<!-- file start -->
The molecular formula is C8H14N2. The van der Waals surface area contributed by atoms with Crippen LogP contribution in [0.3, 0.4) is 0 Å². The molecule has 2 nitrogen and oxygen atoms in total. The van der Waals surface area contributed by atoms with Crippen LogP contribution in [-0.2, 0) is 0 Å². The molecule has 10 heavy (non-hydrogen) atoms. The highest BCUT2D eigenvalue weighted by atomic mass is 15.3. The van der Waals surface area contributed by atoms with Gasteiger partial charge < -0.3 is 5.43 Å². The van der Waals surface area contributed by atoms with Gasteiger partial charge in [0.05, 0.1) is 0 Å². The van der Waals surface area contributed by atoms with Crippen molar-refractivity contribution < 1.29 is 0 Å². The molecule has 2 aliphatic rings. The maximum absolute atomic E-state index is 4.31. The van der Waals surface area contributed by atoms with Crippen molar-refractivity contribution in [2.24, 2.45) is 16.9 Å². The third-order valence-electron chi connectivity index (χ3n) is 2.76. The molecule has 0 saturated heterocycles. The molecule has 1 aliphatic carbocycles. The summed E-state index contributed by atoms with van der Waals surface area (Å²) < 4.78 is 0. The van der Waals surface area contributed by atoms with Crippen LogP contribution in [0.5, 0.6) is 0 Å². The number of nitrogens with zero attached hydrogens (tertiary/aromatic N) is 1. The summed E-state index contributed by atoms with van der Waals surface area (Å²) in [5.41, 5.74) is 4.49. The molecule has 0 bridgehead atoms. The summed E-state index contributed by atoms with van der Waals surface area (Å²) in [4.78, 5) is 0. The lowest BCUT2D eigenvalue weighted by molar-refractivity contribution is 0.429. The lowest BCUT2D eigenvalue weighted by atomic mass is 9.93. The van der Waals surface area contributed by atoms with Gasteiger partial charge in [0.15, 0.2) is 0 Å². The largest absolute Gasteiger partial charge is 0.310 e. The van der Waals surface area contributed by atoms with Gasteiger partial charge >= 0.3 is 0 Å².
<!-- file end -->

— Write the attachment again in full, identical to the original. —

The molecular formula is C8H14N2. The van der Waals surface area contributed by atoms with Crippen LogP contribution in [0.3, 0.4) is 0 Å². The molecule has 2 nitrogen and oxygen atoms in total. The van der Waals surface area contributed by atoms with Crippen LogP contribution in [-0.2, 0) is 0 Å². The molecule has 10 heavy (non-hydrogen) atoms. The highest BCUT2D eigenvalue weighted by atomic mass is 15.3. The van der Waals surface area contributed by atoms with Gasteiger partial charge < -0.3 is 5.43 Å². The van der Waals surface area contributed by atoms with Gasteiger partial charge in [0.05, 0.1) is 0 Å². The van der Waals surface area contributed by atoms with Crippen molar-refractivity contribution < 1.29 is 0 Å². The molecule has 2 aliphatic rings. The maximum absolute atomic E-state index is 4.31. The van der Waals surface area contributed by atoms with Crippen molar-refractivity contribution in [2.24, 2.45) is 16.9 Å². The third-order valence-electron chi connectivity index (χ3n) is 2.76. The molecule has 0 saturated heterocycles. The molecule has 1 aliphatic carbocycles. The summed E-state index contributed by atoms with van der Waals surface area (Å²) < 4.78 is 0. The van der Waals surface area contributed by atoms with Crippen LogP contribution in [0.5, 0.6) is 0 Å². The number of nitrogens with zero attached hydrogens (tertiary/aromatic N) is 1. The summed E-state index contributed by atoms with van der Waals surface area (Å²) in [5.41, 5.74) is 4.49. The molecule has 0 bridgehead atoms. The summed E-state index contributed by atoms with van der Waals surface area (Å²) in [4.78, 5) is 0. The lowest BCUT2D eigenvalue weighted by molar-refractivity contribution is 0.429. The lowest BCUT2D eigenvalue weighted by atomic mass is 9.93. The van der Waals surface area contributed by atoms with Gasteiger partial charge in [0.15, 0.2) is 0 Å². The largest absolute Gasteiger partial charge is 0.310 e. The van der Waals surface area contributed by atoms with Gasteiger partial charge >= 0.3 is 0 Å².